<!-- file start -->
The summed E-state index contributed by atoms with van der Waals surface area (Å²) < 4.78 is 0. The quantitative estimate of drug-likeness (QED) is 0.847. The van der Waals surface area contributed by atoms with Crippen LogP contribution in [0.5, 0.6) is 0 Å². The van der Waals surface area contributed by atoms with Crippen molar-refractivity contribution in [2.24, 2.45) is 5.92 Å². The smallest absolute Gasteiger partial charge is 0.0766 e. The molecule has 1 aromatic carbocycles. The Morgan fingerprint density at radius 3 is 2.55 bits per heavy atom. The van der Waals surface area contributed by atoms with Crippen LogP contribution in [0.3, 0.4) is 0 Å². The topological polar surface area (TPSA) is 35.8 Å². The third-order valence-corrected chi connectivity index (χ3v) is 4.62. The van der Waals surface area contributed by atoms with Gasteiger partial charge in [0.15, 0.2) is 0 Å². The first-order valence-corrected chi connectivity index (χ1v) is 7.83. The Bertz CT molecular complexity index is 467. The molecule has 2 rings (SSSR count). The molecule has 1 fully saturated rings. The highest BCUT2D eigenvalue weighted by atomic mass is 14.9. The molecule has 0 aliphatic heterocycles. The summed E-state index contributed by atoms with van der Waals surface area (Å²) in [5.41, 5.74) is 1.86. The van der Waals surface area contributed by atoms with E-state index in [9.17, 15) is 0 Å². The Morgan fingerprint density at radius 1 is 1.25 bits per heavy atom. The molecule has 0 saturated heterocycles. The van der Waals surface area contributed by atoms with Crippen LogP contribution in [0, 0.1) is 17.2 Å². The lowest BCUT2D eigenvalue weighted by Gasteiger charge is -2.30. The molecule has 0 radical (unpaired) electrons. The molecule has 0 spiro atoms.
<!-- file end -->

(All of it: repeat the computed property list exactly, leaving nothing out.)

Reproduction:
The summed E-state index contributed by atoms with van der Waals surface area (Å²) < 4.78 is 0. The quantitative estimate of drug-likeness (QED) is 0.847. The van der Waals surface area contributed by atoms with Crippen LogP contribution in [0.5, 0.6) is 0 Å². The van der Waals surface area contributed by atoms with Crippen molar-refractivity contribution in [2.24, 2.45) is 5.92 Å². The smallest absolute Gasteiger partial charge is 0.0766 e. The molecule has 1 aromatic carbocycles. The Morgan fingerprint density at radius 3 is 2.55 bits per heavy atom. The van der Waals surface area contributed by atoms with Crippen LogP contribution in [0.3, 0.4) is 0 Å². The topological polar surface area (TPSA) is 35.8 Å². The third-order valence-corrected chi connectivity index (χ3v) is 4.62. The van der Waals surface area contributed by atoms with Gasteiger partial charge in [0.15, 0.2) is 0 Å². The first-order valence-corrected chi connectivity index (χ1v) is 7.83. The Bertz CT molecular complexity index is 467. The molecule has 2 rings (SSSR count). The molecule has 1 fully saturated rings. The highest BCUT2D eigenvalue weighted by atomic mass is 14.9. The molecule has 0 aliphatic heterocycles. The summed E-state index contributed by atoms with van der Waals surface area (Å²) in [5.41, 5.74) is 1.86. The van der Waals surface area contributed by atoms with E-state index in [9.17, 15) is 0 Å². The Morgan fingerprint density at radius 1 is 1.25 bits per heavy atom. The molecule has 0 saturated heterocycles. The van der Waals surface area contributed by atoms with Crippen LogP contribution in [0, 0.1) is 17.2 Å². The lowest BCUT2D eigenvalue weighted by Gasteiger charge is -2.30. The molecule has 0 radical (unpaired) electrons. The molecule has 0 spiro atoms.